Update on flight

OLYMPUS DIGITAL CAMERA9A continues to be a ‘nestie’. He is improving his flap technique jumping a little higher every day and trying to eat everything that Mum and Dad can throw  at him. KL is continuing to be a good Mum and is bringing back her own catch for him- many osprey mothers do not want to share. Dad also brings back fish for both chicks although 8A often takes his away now to eat.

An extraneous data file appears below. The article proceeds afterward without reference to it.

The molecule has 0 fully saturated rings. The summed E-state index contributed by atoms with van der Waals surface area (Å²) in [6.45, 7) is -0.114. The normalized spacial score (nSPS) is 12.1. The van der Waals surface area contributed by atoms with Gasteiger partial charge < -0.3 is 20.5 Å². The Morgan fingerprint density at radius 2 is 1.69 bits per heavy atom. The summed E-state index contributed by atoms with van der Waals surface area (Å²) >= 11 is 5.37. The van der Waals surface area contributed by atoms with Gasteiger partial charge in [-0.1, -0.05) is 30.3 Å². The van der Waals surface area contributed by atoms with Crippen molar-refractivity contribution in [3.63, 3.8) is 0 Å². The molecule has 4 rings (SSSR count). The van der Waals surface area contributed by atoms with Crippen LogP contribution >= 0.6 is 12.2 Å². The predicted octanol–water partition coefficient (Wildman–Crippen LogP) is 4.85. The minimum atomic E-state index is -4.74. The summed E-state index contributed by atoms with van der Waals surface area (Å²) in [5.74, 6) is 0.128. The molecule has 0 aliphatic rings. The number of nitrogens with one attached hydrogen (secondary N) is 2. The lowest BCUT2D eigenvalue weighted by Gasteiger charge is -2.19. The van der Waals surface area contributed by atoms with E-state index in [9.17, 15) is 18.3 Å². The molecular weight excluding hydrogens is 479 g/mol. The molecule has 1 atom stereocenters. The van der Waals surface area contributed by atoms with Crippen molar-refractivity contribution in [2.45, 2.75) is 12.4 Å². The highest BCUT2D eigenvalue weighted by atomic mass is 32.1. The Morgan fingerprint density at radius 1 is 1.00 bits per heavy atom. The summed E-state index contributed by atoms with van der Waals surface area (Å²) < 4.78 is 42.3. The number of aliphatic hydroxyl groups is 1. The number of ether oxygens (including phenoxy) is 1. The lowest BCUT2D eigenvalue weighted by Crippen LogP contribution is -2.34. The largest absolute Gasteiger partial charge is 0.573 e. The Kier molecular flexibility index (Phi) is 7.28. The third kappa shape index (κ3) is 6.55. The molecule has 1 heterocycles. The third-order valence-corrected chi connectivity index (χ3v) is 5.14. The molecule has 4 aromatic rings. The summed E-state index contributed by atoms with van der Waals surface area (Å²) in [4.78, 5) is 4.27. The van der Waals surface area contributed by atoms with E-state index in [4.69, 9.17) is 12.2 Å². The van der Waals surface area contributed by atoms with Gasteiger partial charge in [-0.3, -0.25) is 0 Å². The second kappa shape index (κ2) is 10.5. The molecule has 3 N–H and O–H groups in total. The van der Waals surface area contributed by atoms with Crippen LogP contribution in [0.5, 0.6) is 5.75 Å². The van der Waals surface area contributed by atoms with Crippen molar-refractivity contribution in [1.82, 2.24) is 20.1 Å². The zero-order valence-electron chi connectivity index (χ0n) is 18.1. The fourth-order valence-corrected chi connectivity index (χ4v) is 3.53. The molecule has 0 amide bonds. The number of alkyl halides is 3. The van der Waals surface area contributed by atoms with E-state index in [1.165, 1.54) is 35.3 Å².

Eating and exercise, it’s all a race to for survival into the autumn and being fit for the long migration. No less taxing is that of many of our cliff nesting birds.  St.Bee’s are the breeding grounds for this colony of  guillemots and razor bills.  At the beginning of July it is a thriving sea-bird city but by now it will be largely deserted, with the young birds fledged and making their way out into the wild Atlantic.These chicks leave the nest and glide down into the sea, slowing their fall by fluttering as they are not yet able to fly. Once the young chick has left the nest, the male is in close attendance for up to two months. The chicks are able to fly roughly two weeks after fledging. Up until then the male feeds and cares for the chick at sea. In its migration south the chick swims about 1,000 km (620 mi)

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